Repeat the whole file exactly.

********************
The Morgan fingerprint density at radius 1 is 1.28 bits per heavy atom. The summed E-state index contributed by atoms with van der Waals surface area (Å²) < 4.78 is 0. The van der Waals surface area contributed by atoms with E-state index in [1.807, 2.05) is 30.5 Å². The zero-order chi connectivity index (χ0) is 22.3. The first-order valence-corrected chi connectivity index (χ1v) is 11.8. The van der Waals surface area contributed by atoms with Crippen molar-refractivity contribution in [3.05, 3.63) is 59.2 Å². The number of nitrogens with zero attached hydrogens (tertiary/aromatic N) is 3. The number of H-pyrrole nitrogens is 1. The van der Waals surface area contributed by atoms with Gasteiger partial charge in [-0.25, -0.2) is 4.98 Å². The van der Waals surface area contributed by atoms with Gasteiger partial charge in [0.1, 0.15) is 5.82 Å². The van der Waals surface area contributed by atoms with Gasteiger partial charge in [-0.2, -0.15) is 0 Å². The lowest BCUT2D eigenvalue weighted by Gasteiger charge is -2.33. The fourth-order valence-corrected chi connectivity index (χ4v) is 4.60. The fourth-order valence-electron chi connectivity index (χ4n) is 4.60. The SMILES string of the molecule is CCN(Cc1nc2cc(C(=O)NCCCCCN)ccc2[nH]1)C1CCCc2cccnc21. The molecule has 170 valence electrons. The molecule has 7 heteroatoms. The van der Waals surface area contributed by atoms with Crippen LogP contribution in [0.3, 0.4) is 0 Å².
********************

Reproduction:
The Morgan fingerprint density at radius 1 is 1.28 bits per heavy atom. The summed E-state index contributed by atoms with van der Waals surface area (Å²) < 4.78 is 0. The van der Waals surface area contributed by atoms with E-state index in [1.807, 2.05) is 30.5 Å². The zero-order chi connectivity index (χ0) is 22.3. The first-order valence-corrected chi connectivity index (χ1v) is 11.8. The van der Waals surface area contributed by atoms with Crippen molar-refractivity contribution in [3.05, 3.63) is 59.2 Å². The number of nitrogens with zero attached hydrogens (tertiary/aromatic N) is 3. The number of H-pyrrole nitrogens is 1. The van der Waals surface area contributed by atoms with Gasteiger partial charge in [-0.25, -0.2) is 4.98 Å². The van der Waals surface area contributed by atoms with Gasteiger partial charge in [0.1, 0.15) is 5.82 Å². The van der Waals surface area contributed by atoms with Gasteiger partial charge in [-0.2, -0.15) is 0 Å². The lowest BCUT2D eigenvalue weighted by Gasteiger charge is -2.33. The fourth-order valence-corrected chi connectivity index (χ4v) is 4.60. The fourth-order valence-electron chi connectivity index (χ4n) is 4.60. The SMILES string of the molecule is CCN(Cc1nc2cc(C(=O)NCCCCCN)ccc2[nH]1)C1CCCc2cccnc21. The molecule has 170 valence electrons. The molecule has 7 heteroatoms. The van der Waals surface area contributed by atoms with Crippen LogP contribution in [0.3, 0.4) is 0 Å².